In an innovative move to help reduce the damaging health effects of tobacco, the radical proposal of introducing a ''smoker's license'' is debated by two experts in this week's PLOS Medicine.
Simon Chapman from the University of Sydney in Australia and Jeff Collin from the University of Edinburgh in Scotland both agree that creative thinking is required to tackle the global smoking epidemic (especially as tobacco continues to kill millions of people around the world each year and its use is increasing in some countries) but disagree on the need for a smoker's licence.
Chapman makes the case for introducing a smart card license for smokers, which would be designed to limit access to tobacco products and also to encourage smokers to quit. He argues that as tobacco sale is subject to trivial controls compared with other dangerous products that threaten both public and personal safety, a different approach is necessary—a smoker's (tobacco user's) licence .
Chapman explains how such a licence would work: "All smokers would be required to obtain a smart swipecard license to transact any purchase from a licensed tobacco retailer. Retailers could not sell to anyone without a card."
Key elements of the proposed smoker's license include an annual cost for the license (depending on the number of cigarettes smoked), which would be reissued every year, smokers setting daily limits for the number of cigarettes they buy, and a test of knowledge of health risks for people wanting to buy a licence.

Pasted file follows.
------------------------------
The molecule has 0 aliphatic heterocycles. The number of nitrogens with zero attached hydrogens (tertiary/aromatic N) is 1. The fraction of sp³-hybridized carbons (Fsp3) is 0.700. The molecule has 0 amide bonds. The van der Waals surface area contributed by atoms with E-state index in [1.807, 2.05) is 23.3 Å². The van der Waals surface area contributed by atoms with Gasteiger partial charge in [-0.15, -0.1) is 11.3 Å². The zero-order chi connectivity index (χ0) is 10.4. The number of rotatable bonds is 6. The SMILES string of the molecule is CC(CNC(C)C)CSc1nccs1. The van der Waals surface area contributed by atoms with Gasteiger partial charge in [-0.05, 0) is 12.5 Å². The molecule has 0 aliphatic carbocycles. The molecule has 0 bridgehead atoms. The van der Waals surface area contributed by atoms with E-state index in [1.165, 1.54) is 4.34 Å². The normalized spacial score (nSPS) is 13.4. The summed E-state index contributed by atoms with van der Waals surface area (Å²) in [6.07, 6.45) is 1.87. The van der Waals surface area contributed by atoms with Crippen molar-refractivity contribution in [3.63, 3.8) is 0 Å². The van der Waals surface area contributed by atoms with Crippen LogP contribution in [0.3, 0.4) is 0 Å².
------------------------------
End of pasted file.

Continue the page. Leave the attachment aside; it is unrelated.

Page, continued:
Champan argues: "Opponents of the idea would be quick to suggest that Orwellian social engineers would soon be calling for licenses to drink alcohol and to eat junk food or engage in any ''risky'' activity. This argument rests on poor public understanding of the magnitude of the risks of smoking relative to other cumulative everyday risks to health. "
Collin is one such opponent and argues against the proposed smoker's licence: "The authoritarian connotations of the smoker's license would inevitably meet with broad opposition. In the United Kingdom, for example, successive governments have failed to introduce identity cards. If it's very difficult to envisage health advocates securing support for a comparable scheme on the basis of a public health rationale, it is still harder to see why they should wish to."
A smoking licence would also increase stigmatization of smokers argues Collins and also shift focus away from the tobacco industry, the real cause of the global smoking epidemic.
Collins concludes: "fundamental challenge confronting any endgame strategy is that the move towards a tobacco-free society should address the social determinants of health and promote equity and social justice. The proposal for a smoker's license should be rejected as failing this challenge."
More information: Chapman S (2012) The Case for a Smoker's License. PLoS Med 9(11): e1001342. doi:10.1371/journal.pmed.1001342